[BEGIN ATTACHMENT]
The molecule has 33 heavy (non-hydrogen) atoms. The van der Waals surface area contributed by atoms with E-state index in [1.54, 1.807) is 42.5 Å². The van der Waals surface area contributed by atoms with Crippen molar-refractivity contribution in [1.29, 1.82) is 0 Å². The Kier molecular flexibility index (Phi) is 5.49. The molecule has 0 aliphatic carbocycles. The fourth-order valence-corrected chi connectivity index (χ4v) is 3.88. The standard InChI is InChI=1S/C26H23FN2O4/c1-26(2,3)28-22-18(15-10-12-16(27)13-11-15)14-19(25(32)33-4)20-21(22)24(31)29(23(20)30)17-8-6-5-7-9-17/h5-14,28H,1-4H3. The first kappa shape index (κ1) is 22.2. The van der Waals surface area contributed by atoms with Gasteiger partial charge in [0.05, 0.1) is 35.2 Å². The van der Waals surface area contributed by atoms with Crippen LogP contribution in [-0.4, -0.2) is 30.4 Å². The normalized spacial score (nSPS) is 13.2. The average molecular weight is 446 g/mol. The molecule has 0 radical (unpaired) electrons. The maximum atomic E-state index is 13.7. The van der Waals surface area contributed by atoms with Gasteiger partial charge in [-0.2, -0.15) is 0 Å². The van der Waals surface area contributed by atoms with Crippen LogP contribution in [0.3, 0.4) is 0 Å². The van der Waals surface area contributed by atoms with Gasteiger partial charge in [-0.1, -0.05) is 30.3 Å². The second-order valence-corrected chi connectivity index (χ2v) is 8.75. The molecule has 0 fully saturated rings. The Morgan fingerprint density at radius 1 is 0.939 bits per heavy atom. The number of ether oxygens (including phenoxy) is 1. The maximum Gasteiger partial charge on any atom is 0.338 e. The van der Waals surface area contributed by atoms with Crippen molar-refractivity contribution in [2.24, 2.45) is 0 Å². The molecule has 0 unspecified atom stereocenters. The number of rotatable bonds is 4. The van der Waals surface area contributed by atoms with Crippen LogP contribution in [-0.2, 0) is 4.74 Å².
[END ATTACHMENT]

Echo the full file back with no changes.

The molecule has 33 heavy (non-hydrogen) atoms. The van der Waals surface area contributed by atoms with E-state index in [1.54, 1.807) is 42.5 Å². The van der Waals surface area contributed by atoms with Crippen molar-refractivity contribution in [1.29, 1.82) is 0 Å². The Kier molecular flexibility index (Phi) is 5.49. The molecule has 0 aliphatic carbocycles. The fourth-order valence-corrected chi connectivity index (χ4v) is 3.88. The standard InChI is InChI=1S/C26H23FN2O4/c1-26(2,3)28-22-18(15-10-12-16(27)13-11-15)14-19(25(32)33-4)20-21(22)24(31)29(23(20)30)17-8-6-5-7-9-17/h5-14,28H,1-4H3. The first kappa shape index (κ1) is 22.2. The van der Waals surface area contributed by atoms with Gasteiger partial charge in [0.05, 0.1) is 35.2 Å². The van der Waals surface area contributed by atoms with Crippen LogP contribution in [-0.4, -0.2) is 30.4 Å². The normalized spacial score (nSPS) is 13.2. The average molecular weight is 446 g/mol. The molecule has 0 radical (unpaired) electrons. The maximum atomic E-state index is 13.7. The van der Waals surface area contributed by atoms with Gasteiger partial charge in [-0.2, -0.15) is 0 Å². The van der Waals surface area contributed by atoms with Crippen LogP contribution in [0.3, 0.4) is 0 Å². The van der Waals surface area contributed by atoms with Gasteiger partial charge in [-0.1, -0.05) is 30.3 Å². The second-order valence-corrected chi connectivity index (χ2v) is 8.75. The molecule has 0 fully saturated rings. The Morgan fingerprint density at radius 1 is 0.939 bits per heavy atom. The number of ether oxygens (including phenoxy) is 1. The maximum Gasteiger partial charge on any atom is 0.338 e. The van der Waals surface area contributed by atoms with Crippen molar-refractivity contribution in [2.24, 2.45) is 0 Å². The molecule has 0 unspecified atom stereocenters. The number of rotatable bonds is 4. The van der Waals surface area contributed by atoms with Crippen LogP contribution in [-0.2, 0) is 4.74 Å².